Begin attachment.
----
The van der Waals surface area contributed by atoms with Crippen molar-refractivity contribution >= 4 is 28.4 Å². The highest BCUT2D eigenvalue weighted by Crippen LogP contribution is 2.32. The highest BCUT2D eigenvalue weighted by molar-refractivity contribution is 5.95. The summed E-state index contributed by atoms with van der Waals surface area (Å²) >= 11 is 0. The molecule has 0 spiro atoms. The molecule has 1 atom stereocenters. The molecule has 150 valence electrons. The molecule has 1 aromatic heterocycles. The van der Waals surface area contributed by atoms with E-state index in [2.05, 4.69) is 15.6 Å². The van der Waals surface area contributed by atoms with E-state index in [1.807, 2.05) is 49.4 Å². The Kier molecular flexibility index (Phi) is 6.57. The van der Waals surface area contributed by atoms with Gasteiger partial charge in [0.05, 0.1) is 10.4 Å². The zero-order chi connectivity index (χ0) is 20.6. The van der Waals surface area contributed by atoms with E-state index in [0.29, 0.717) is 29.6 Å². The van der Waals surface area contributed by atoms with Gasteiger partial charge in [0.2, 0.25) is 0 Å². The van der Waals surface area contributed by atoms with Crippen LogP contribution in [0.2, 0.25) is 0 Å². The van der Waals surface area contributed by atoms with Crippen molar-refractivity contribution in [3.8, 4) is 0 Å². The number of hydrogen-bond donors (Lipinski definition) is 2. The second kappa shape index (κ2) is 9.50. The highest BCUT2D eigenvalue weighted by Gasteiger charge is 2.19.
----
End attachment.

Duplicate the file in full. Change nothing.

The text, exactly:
The van der Waals surface area contributed by atoms with Crippen molar-refractivity contribution >= 4 is 28.4 Å². The highest BCUT2D eigenvalue weighted by Crippen LogP contribution is 2.32. The highest BCUT2D eigenvalue weighted by molar-refractivity contribution is 5.95. The summed E-state index contributed by atoms with van der Waals surface area (Å²) >= 11 is 0. The molecule has 0 spiro atoms. The molecule has 1 atom stereocenters. The molecule has 150 valence electrons. The molecule has 1 aromatic heterocycles. The van der Waals surface area contributed by atoms with E-state index in [2.05, 4.69) is 15.6 Å². The van der Waals surface area contributed by atoms with E-state index in [1.807, 2.05) is 49.4 Å². The Kier molecular flexibility index (Phi) is 6.57. The van der Waals surface area contributed by atoms with Gasteiger partial charge in [0.05, 0.1) is 10.4 Å². The zero-order chi connectivity index (χ0) is 20.6. The van der Waals surface area contributed by atoms with E-state index in [0.29, 0.717) is 29.6 Å². The van der Waals surface area contributed by atoms with Gasteiger partial charge in [0.2, 0.25) is 0 Å². The van der Waals surface area contributed by atoms with Crippen LogP contribution in [0.2, 0.25) is 0 Å². The van der Waals surface area contributed by atoms with Crippen molar-refractivity contribution in [3.8, 4) is 0 Å². The number of hydrogen-bond donors (Lipinski definition) is 2. The second kappa shape index (κ2) is 9.50. The highest BCUT2D eigenvalue weighted by Gasteiger charge is 2.19.